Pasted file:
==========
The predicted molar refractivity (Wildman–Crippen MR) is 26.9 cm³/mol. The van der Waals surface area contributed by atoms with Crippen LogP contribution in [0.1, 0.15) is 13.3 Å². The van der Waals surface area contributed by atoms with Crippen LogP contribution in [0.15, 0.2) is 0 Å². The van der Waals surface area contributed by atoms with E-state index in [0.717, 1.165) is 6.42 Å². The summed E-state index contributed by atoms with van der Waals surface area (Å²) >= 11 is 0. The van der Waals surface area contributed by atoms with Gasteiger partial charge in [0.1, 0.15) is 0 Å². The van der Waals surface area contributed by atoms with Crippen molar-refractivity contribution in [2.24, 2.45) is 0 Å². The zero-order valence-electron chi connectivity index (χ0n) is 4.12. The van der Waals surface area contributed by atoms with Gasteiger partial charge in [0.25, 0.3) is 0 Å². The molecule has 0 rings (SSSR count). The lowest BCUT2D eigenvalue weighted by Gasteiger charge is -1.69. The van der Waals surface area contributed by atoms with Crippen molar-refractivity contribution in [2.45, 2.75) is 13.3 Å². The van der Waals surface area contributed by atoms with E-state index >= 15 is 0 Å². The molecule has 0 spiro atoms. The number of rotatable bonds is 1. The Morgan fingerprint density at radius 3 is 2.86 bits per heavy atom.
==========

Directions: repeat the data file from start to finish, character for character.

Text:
The predicted molar refractivity (Wildman–Crippen MR) is 26.9 cm³/mol. The van der Waals surface area contributed by atoms with Crippen LogP contribution in [0.1, 0.15) is 13.3 Å². The van der Waals surface area contributed by atoms with Crippen LogP contribution in [0.15, 0.2) is 0 Å². The van der Waals surface area contributed by atoms with E-state index in [0.717, 1.165) is 6.42 Å². The summed E-state index contributed by atoms with van der Waals surface area (Å²) >= 11 is 0. The van der Waals surface area contributed by atoms with Gasteiger partial charge in [0.1, 0.15) is 0 Å². The van der Waals surface area contributed by atoms with Crippen molar-refractivity contribution in [2.24, 2.45) is 0 Å². The zero-order valence-electron chi connectivity index (χ0n) is 4.12. The van der Waals surface area contributed by atoms with Gasteiger partial charge in [0.25, 0.3) is 0 Å². The molecule has 0 rings (SSSR count). The lowest BCUT2D eigenvalue weighted by Gasteiger charge is -1.69. The van der Waals surface area contributed by atoms with Crippen molar-refractivity contribution in [2.45, 2.75) is 13.3 Å². The van der Waals surface area contributed by atoms with E-state index >= 15 is 0 Å². The molecule has 0 spiro atoms. The number of rotatable bonds is 1. The Morgan fingerprint density at radius 3 is 2.86 bits per heavy atom.